The very purpose of Christianity, that of following the teachings of Christ, has been perverted. What once was a mature, disciplined, contemplative search for truth in the New Testament, with a very real awakening that would cause one to proclaim, “I have come to know that Jesus is my Savior!” has been dumbed down to the level of, “Oh, so all I have to do is say, ‘Jesus is my Savior,’ and I’m good to go, now and forever? Well then, ‘Jesus is my Savior.'”

    And from that springs the Evangelical movement, which discards the New Testament, altogether, most especially Jesus’ entreaty — no, his order — to his Disciples, found in the Gospel of John: “Love one another, as I have loved you.”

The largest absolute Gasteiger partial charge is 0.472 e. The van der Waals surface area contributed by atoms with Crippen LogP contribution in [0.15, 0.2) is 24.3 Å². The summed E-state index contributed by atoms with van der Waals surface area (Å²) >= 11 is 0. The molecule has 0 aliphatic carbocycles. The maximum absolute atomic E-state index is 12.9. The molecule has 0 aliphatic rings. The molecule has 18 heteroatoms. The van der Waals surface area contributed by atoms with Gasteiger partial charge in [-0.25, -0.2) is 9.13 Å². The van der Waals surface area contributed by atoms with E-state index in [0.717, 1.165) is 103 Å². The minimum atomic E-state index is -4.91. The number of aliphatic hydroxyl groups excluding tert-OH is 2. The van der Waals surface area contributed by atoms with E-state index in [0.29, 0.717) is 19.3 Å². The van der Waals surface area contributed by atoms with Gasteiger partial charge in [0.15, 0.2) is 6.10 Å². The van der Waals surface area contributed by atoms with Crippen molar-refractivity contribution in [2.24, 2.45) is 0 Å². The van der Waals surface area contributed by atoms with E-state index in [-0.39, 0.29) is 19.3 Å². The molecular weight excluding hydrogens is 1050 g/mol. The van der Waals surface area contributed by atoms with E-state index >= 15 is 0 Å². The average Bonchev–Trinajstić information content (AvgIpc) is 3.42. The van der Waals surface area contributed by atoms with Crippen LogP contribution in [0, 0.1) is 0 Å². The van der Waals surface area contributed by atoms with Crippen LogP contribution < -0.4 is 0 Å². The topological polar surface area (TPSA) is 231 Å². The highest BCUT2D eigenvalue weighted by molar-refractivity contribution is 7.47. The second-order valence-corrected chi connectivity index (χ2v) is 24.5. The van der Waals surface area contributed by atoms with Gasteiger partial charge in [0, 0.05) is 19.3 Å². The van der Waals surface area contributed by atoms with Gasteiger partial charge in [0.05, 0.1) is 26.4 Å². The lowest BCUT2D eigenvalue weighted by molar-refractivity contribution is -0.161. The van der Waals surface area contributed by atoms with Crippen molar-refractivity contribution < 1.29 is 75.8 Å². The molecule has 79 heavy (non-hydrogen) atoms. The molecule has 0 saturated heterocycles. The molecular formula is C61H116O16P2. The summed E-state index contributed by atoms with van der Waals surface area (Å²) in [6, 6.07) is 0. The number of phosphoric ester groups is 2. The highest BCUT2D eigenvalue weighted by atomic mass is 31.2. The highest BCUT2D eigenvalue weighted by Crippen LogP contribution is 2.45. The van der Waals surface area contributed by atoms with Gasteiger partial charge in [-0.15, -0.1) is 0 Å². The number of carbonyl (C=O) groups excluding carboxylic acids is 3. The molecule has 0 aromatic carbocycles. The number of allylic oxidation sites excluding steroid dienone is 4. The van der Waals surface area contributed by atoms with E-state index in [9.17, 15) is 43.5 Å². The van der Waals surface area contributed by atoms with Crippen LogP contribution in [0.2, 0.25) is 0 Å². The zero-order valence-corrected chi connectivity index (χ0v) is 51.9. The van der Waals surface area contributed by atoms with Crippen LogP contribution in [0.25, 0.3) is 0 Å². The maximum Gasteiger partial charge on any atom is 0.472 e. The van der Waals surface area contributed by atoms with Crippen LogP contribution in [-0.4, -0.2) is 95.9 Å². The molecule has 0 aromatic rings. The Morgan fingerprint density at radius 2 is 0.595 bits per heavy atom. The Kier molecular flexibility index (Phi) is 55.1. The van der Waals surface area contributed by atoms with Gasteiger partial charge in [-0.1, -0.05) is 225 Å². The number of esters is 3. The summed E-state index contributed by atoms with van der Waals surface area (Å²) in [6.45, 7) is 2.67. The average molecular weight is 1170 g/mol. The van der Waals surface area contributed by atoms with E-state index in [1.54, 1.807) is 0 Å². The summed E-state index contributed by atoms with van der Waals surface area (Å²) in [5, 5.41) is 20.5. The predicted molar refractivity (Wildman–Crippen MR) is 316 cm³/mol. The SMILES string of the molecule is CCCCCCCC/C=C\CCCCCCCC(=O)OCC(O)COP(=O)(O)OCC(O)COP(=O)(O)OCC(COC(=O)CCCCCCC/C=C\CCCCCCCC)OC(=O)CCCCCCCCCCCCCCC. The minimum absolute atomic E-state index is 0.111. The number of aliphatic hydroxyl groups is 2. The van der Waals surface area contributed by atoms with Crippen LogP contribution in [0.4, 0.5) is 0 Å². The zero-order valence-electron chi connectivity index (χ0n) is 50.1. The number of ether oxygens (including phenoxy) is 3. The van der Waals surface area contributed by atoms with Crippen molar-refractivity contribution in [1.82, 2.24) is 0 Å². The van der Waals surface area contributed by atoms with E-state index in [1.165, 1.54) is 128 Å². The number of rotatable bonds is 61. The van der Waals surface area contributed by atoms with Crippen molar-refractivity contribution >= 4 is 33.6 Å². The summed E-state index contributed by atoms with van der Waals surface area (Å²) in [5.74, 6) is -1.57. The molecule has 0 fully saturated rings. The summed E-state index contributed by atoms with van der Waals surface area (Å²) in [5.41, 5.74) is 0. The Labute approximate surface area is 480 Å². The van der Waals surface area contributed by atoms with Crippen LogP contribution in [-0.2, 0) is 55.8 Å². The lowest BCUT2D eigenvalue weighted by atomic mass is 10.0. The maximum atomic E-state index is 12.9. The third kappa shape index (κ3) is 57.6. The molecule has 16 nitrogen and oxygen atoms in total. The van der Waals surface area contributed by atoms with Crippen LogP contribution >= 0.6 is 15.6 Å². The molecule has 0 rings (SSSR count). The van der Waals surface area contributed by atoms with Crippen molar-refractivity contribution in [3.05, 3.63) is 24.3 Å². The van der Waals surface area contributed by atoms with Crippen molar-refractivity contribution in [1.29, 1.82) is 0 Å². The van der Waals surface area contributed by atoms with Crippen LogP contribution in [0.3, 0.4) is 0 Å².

The Evangelical movement is, by its own admission, a group whose objective is to force a political philosophy on this nation that involves severe judgment of, and the explication of condemnation on, others.

    Catholic men have a definite concept of Christ that is consistent with the New Testament, and some are very active in their faith communities. But few spend much time in contemplation regarding their purpose in life or God’s plan. That does not make them bad people, and it is not an indictment of their Church as a failure.

    It is simply a true statement about the country in which we live.

    That being said, there seems no point to Mr. Lacher’s vituperative remarks about Mr. Brooks or the Catholic Church. If his issue is with Mr. Brooks and the Catholic Church, then demeaning a down-the-middle book report about an Economics article is the wrong venue.